packing lightly
February 27, 2008 2:42 AM   Subscribe

i'm trying to pack conservatively for a one month backpacking trip through south east asia. what items should I leave at home and purchase easily/cheaply while I am there and what items should I be sure to pack that I cannot get while abroad?
posted by nyu2 to Travel & Transportation (32 answers total) 18 users marked this as a favorite
 
You should list your itinerary (or at least your first country of entry) as countries may differ in what they offer.

Also, if you haven't searched for it, check out the SE Asia Essentials question for some ideas.
posted by hobbes at 3:11 AM on February 27, 2008


Okay.. skimmed the essentials thread and there's a lot of noise. Skip down to the OP's last post for the best.

Bring:
- a ziploc bag full of ziploc bags
- some packets of Emergen-C/Airborne (cause you don't wanna stop)
- headlamp
- first aid kit (neosporin + bandages in a ziploc bag)
- some sort of thingy to hide your money in your pants
- good pair of flops (there's a bunch of street vendors selling flip-flops, but the quality is generally shit.. get a pair of Tevas as you're gonna be on your feet all day, all month)
- rain cover for your backpack if you don't have one already

Buy there:
- Tiger Balm ;)

Scan your passports and tickets, e-mail 'em to yourself, and you're set to go!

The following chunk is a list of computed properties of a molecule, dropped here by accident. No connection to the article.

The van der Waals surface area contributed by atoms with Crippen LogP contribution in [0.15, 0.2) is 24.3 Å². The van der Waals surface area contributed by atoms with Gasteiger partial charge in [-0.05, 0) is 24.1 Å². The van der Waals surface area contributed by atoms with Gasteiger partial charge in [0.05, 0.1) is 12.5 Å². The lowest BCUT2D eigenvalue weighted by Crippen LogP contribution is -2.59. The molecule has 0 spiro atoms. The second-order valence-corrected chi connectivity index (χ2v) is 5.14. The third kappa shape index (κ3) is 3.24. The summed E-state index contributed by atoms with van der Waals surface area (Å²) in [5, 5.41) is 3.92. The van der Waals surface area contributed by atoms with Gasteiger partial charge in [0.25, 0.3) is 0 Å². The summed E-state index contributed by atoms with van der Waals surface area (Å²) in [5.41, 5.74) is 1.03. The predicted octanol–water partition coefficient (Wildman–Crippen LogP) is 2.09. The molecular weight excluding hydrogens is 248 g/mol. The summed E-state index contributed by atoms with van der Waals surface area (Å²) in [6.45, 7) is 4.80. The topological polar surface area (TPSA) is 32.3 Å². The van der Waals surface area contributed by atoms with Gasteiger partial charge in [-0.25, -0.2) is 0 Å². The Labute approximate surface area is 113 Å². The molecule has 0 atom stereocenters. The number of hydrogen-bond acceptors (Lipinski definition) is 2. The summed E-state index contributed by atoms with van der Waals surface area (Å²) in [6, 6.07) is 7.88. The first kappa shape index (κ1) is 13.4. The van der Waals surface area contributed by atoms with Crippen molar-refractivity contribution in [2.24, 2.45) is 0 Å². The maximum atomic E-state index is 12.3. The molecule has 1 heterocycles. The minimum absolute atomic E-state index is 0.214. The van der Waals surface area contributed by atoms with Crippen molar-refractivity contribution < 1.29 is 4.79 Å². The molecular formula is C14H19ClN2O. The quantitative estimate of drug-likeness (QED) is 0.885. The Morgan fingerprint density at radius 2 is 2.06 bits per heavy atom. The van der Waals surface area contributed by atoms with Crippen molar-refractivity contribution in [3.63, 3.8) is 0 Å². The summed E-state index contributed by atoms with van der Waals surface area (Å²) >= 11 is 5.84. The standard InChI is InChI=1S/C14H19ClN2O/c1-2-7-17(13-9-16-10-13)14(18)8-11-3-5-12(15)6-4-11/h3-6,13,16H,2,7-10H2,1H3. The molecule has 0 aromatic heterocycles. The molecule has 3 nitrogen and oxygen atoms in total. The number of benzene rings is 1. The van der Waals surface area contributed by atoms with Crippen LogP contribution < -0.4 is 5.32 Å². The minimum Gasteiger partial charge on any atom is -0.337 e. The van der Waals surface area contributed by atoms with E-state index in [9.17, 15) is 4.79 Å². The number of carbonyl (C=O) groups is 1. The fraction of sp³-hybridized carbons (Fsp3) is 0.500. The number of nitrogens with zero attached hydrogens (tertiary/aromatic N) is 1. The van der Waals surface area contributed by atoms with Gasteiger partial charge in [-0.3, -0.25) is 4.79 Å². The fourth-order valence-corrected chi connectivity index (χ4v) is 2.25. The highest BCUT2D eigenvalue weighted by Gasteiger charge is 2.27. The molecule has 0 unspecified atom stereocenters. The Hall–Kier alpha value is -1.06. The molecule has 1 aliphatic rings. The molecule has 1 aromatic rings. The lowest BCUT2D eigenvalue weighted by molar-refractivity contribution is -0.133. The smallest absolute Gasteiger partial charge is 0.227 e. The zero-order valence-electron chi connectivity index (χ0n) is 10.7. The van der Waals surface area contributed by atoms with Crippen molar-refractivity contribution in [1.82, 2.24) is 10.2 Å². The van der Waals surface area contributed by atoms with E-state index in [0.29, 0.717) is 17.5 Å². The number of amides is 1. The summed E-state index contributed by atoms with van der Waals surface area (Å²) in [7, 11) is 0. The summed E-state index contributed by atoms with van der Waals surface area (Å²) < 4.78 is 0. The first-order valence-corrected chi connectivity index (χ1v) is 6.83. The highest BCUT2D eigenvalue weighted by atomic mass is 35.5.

posted by hobbes at 3:35 AM on February 27, 2008 [1 favorite]


I'm in Thailand right now and I second buying good sandals before you get here. I'd get a pair of zip-off travel shorts that become pants - this is useful for going into temples where you want to cover up out of respect.

Sunscreen seems to be abnormally expensive here, you'll probably want to bring that.

The general rule of thumb is limit yourself to things you absolutely HAVE to have, and then get rid of half of that.
posted by bertrandom at 3:45 AM on February 27, 2008


hobbes beat me to it - see my own question, linked above.

also, take a look at this thread, from the Sydney Morning Herald's backpacker blog, another regular hangout of mine.

Generally speaking, you can buy anything you need in SEA, cheaper than back home. I'd advise packing an absolute minimum, and picking stuff up on the road.

Decent footwear is probably the only essential that you'd want to bring with you, because you want it to be worn in. A silk sleeping cocoon & a first aid kit are also must-haves. You can probably throw these together when you arrive, but with a day or so of running around, which is a bit of a waste of time.
posted by UbuRoivas at 3:51 AM on February 27, 2008


Check out the OneBag page, as well--it's not geared specifically toward backpackers, but has some incredibly useful information about what to bring/not to bring, what you might end up needing that you didn't expect to need, items that can serve several different purposes, etc.